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Legendary fund manager Li Lu (who Charlie Munger backed) once said, 'The biggest investment risk is not the volatility of prices, but whether you will suffer a permanent loss of capital.' So it might be obvious that you need to consider debt, when you think about how risky any given stock is, because too much debt can sink a company. As with many other companies Great Panther Mining Limited (TSE:GPR) makes use of debt. But the more important question is: how much risk is that debt creating?
When Is Debt Dangerous?
Debt is a tool to help businesses grow, but if a business is incapable of paying off its lenders, then it exists at their mercy. If things get really bad, the lenders can take control of the business. However, a more frequent (but still costly) occurrence is where a company must issue shares at bargain-basement prices, permanently diluting shareholders, just to shore up its balance sheet. By replacing dilution, though, debt can be an extremely good tool for businesses that need capital to invest in growth at high rates of return. When we think about a company's use of debt, we first look at cash and debt together.
How Much Debt Does Great Panther Mining Carry?
You can click the graphic below for the historical numbers, but it shows that Great Panther Mining had US$33.4m of debt in December 2020, down from US$42.7m, one year before. However, its balance sheet shows it holds US$63.4m in cash, so it actually has US$30.0m net cash.
A Look At Great Panther Mining's Liabilities
We can see from the most recent balance sheet that Great Panther Mining had liabilities of US$88.1m falling due within a year, and liabilities of US$80.6m due beyond that. Offsetting this, it had US$63.4m in cash and US$15.3m in receivables that were due within 12 months. So its liabilities outweigh the sum of its cash and (near-term) receivables by US$90.0m.
While this might seem like a lot, it is not so bad since Great Panther Mining has a market capitalization of US$302.1m, and so it could probably strengthen its balance sheet by raising capital if it needed to. But we definitely want to keep our eyes open to indications that its debt is bringing too much risk. While it does have liabilities worth noting, Great Panther Mining also has more cash than debt, so we're pretty confident it can manage its debt safely.
It was also good to see that despite losing money on the EBIT line last year, Great Panther Mining turned things around in the last 12 months, delivering and EBIT of US$56m. When analysing debt levels, the balance sheet is the obvious place to start. But ultimately the future profitability of the business will decide if Great Panther Mining can strengthen its balance sheet over time. So if you want to see what the professionals think, you might find this free report on analyst profit forecasts to be interesting.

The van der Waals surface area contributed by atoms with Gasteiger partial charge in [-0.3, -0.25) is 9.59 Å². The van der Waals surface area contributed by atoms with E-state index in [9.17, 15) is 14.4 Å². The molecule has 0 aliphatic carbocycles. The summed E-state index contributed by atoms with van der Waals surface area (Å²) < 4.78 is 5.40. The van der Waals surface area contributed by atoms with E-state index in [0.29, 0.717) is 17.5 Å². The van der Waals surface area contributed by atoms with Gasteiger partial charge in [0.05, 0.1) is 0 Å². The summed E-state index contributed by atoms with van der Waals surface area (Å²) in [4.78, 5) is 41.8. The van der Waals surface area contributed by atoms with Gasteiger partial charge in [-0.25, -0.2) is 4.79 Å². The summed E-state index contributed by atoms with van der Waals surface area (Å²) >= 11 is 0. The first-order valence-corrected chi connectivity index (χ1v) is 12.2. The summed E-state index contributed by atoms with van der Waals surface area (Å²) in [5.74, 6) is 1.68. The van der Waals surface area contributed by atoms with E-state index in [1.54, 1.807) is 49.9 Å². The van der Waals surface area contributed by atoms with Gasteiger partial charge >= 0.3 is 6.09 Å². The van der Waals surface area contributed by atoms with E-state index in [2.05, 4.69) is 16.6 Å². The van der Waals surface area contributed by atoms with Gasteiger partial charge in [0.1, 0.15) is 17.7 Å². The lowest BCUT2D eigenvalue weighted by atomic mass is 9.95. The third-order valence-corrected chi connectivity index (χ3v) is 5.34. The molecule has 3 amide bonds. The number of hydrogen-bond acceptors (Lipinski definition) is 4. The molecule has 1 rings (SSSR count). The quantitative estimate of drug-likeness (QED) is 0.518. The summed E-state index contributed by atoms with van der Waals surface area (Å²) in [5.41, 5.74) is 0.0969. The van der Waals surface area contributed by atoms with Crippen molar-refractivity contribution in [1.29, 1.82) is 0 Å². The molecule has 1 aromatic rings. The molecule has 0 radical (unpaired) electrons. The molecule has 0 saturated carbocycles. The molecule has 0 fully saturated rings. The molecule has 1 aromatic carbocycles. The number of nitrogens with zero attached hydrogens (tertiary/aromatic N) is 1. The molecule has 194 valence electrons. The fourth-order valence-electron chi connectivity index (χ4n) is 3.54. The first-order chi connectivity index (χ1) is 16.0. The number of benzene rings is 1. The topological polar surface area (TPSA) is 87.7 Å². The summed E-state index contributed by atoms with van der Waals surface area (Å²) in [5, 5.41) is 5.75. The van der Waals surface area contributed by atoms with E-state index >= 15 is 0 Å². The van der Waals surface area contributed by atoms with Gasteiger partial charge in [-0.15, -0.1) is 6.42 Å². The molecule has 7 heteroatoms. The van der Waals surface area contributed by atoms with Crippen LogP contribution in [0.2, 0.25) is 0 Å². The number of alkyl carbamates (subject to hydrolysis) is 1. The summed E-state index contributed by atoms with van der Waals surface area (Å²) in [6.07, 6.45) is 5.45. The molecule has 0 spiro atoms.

But our final consideration is also important, because a company cannot pay debt with paper profits; it needs cold hard cash. Great Panther Mining may have net cash on the balance sheet, but it is still interesting to look at how well the business converts its earnings before interest and tax (EBIT) to free cash flow, because that will influence both its need for, and its capacity to manage debt. In the last year, Great Panther Mining's free cash flow amounted to 48% of its EBIT, less than we'd expect. That weak cash conversion makes it more difficult to handle indebtedness.
Although Great Panther Mining's balance sheet isn't particularly strong, due to the total liabilities, it is clearly positive to see that it has net cash of US$30.0m. So we are not troubled with Great Panther Mining's debt use. There's no doubt that we learn most about debt from the balance sheet. But ultimately, every company can contain risks that exist outside of the balance sheet. To that end, you should be aware of the 3 warning signs we've spotted with Great Panther Mining .
Of course, if you're the type of investor who prefers buying stocks without the burden of debt, then don't hesitate to discover our exclusive list of net cash growth stocks, today.
This article by Simply Wall St is general in nature. It does not constitute a recommendation to buy or sell any stock, and does not take account of your objectives, or your financial situation. We aim to bring you long-term focused analysis driven by fundamental data. Note that our analysis may not factor in the latest price-sensitive company announcements or qualitative material. Simply Wall St has no position in any stocks mentioned.
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